All of the treatments begin with a welcome drink of ginger tea (wedang) in the relaxation garden before taking you through to the intimate treatment suites. The spa offers a full range of packages that last from a couple of hours to a couple of days, and include a wide range of massages, body wraps, scrubs and hydro-treatments. Not knowing one end of a body scrub from another I opted for the basic Javanese massage. Javanese massage differs from Balinese in that the fingertips are used rather than the palm of the hand, resulting in a deep tissue massage that leaves you so relaxed you’ll be hard pushed to get up off the bed. Staffs are very attentive, so don’t feel shy to let them know what you’re thinking. The only downsides are that an hour arrives too fast and the unisex disposable briefs they have you wear hide no shame.

If you’re still able to walk in a straight line after so much pampering then you may fancy a stroll along the beach. If you’re the kind of person who’s obsessed with deserted sandy beaches then the Awana Kijal is going to be right up your street. The resort boasts a staggering 7.2 km of private beach and is situated roughly in the middle. There’s really not much in either direction and that’s the point; you can wander up and down peacefully, disturbed by or disturbing the occasional shore fisherman. There are no fences or signs keeping it private, just a lack of other hotels and resorts in the surrounding areas. If you want somewhere private to go and watch the sun setting over the sea, just take yourself off and sit yourself down. At night it’s also a favourite nesting spot for turtles, but check with hotel staff first if you want to watch them as they are notoriously timid creatures and shouldn’t have their breeding patterns disturbed.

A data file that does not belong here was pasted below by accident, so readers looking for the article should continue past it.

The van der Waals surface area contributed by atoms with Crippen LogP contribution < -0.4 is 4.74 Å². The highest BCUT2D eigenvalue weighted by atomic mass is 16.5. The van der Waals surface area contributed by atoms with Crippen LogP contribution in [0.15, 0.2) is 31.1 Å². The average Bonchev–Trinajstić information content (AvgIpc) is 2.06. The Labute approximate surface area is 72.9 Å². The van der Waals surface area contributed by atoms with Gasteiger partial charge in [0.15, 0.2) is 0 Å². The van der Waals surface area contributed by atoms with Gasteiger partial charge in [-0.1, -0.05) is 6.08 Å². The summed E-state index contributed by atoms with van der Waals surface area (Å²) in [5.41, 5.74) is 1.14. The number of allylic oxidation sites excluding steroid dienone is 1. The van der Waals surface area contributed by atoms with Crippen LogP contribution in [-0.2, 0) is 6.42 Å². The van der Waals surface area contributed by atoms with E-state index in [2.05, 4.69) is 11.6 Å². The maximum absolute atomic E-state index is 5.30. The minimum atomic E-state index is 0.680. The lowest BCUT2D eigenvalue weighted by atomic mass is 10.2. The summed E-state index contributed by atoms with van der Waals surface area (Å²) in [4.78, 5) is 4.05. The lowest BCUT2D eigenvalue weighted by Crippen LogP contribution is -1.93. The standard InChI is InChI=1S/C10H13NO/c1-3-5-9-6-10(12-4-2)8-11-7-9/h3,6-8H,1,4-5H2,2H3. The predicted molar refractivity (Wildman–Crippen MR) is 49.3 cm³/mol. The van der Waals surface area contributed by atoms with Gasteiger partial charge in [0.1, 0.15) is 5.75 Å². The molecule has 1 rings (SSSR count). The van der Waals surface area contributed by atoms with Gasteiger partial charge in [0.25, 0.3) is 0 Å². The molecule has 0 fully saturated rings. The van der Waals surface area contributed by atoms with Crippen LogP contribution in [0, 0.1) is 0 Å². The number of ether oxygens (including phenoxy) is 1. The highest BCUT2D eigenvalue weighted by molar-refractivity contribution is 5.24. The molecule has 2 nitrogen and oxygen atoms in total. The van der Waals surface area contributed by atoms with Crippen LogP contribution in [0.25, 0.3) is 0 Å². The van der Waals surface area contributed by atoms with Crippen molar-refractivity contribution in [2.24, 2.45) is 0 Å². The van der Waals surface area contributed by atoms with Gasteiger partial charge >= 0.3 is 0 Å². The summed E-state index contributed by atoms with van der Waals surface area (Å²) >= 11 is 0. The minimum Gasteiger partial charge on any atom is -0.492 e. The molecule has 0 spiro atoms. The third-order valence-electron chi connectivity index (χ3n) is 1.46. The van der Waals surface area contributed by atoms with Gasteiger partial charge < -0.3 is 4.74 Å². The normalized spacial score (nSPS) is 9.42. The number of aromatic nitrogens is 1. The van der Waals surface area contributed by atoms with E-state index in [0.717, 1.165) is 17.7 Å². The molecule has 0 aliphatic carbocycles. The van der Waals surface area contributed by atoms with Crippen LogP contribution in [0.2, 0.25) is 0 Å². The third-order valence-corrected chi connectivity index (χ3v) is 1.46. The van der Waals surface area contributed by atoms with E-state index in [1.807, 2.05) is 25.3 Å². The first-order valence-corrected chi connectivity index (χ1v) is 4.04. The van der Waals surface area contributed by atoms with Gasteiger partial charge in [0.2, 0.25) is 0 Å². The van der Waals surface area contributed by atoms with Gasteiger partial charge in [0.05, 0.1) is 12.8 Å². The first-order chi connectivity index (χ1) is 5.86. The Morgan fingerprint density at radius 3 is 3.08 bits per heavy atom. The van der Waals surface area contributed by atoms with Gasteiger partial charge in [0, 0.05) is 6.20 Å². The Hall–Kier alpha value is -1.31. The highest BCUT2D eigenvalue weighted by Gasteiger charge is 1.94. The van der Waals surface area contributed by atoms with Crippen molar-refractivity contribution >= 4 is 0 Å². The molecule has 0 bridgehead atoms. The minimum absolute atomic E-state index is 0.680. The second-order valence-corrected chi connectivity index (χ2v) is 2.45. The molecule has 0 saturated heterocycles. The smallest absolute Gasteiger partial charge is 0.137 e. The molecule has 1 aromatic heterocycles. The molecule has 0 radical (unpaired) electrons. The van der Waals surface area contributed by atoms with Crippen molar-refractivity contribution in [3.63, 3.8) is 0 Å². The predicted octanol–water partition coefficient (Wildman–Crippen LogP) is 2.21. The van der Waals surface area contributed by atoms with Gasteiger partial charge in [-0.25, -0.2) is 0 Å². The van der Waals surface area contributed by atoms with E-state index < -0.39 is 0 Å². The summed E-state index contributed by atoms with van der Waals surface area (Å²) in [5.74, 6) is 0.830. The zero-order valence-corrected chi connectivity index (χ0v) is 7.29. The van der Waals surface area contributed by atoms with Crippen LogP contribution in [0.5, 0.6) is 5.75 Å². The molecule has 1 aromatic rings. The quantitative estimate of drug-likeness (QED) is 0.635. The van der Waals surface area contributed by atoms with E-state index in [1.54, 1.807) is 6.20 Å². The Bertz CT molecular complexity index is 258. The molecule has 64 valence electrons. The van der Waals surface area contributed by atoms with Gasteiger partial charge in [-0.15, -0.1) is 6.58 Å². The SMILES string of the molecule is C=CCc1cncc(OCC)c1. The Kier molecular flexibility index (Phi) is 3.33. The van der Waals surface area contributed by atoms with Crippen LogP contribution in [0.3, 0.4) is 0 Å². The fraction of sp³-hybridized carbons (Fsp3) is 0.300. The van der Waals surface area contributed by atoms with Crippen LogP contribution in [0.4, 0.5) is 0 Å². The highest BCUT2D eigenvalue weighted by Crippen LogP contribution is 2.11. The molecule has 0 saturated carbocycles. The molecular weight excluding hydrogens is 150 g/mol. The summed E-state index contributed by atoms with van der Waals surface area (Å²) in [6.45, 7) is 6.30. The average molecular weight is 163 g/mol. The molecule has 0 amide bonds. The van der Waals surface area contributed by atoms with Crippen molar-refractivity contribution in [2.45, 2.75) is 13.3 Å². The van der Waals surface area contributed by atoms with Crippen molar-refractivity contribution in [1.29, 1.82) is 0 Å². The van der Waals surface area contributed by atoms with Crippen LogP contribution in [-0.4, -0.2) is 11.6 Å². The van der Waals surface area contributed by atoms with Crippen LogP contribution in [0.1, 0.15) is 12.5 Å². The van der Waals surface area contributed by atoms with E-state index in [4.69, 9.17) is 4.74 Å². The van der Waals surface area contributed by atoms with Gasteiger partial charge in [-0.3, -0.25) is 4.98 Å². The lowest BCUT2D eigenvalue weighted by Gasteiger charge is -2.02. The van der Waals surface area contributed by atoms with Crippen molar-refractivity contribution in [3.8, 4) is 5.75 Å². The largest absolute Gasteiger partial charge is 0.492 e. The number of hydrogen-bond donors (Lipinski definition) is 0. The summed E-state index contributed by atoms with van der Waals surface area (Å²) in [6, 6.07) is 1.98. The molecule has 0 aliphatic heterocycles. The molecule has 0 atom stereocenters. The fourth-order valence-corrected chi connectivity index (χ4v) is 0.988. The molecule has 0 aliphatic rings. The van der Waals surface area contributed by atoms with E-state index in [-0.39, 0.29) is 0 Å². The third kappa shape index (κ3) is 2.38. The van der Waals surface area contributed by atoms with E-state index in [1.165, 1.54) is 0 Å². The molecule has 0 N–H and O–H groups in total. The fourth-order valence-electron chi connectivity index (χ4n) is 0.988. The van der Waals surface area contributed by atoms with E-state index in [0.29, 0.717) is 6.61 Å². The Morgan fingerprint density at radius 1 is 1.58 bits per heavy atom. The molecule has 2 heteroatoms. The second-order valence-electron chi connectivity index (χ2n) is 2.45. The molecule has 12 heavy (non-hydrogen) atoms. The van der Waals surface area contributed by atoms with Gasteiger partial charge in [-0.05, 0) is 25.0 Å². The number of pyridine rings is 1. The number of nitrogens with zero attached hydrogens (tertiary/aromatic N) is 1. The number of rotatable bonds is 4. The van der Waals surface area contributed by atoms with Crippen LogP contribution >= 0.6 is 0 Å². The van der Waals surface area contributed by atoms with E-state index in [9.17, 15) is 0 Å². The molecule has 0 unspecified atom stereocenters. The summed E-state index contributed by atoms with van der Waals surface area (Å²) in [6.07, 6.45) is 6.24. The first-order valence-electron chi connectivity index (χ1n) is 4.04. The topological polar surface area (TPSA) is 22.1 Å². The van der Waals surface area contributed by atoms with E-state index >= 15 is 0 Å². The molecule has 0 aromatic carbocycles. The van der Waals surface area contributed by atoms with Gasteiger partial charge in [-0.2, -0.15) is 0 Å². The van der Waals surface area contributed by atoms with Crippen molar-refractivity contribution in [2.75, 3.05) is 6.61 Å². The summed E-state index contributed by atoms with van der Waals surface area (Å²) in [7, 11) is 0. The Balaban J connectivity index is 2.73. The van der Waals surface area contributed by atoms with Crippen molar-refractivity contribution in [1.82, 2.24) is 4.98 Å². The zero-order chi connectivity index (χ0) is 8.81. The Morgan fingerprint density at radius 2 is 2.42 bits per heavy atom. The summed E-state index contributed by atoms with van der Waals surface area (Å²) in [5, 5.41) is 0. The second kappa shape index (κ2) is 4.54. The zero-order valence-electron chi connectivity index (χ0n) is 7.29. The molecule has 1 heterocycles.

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Another way to take advantage of it is with the resort’s quad bikes. These four-wheel bikes were designed for all kinds of off-road conditions and a quiet beach means few people to run over so you can really let loose, ramping off the dunes, and if you want, screaming to the wind. Another advantage of the quiet location is the lack of people to see you disgrace yourself as your arms and legs flail over the jumps and the bike flies up and hits you in the ass. Some moments are better left private. Besides, it lets the James Bond in us all come out, skidding in the sand, and with a little bit of skill and a couple of friends you can play kamikaze tag, as long as the hire operators aren’t watching. Two words of warning; Quad bikes do not like sea water – they are not remotely submersible and watch out for the Star Cruises jetty: if you are taller than the average Malaysian, please go around it rather than under it or you may go home considerably shorter than you left it.

All the usual water sports are catered for. Jet skis, windsurfing, canoes can all be hired on the beach, and for the brave and terminally stupid they also offer those Banana Bar rides where you sit on a large inflatable thing and get towed at great speed through the water. The excitement outweighs the posterior pain until you try and sit down on dry land. For the more sedate, mountain bikes are also available and you can cycle around to your heart’s content. One word about the main roads though, drivers in Terengganu do not have the patience and tolerance of KL drivers, and have two speeds: bottom of speedometer and top of speedometer. They are also liable to choose the shortest route around roundabouts and treat traffic lights as something you gaze at for a brief moment before continuing your journey. If you suddenly feel like someone has shut out the sunlight that will be a petrol tanker over-taking on your side of the road around a blind bend.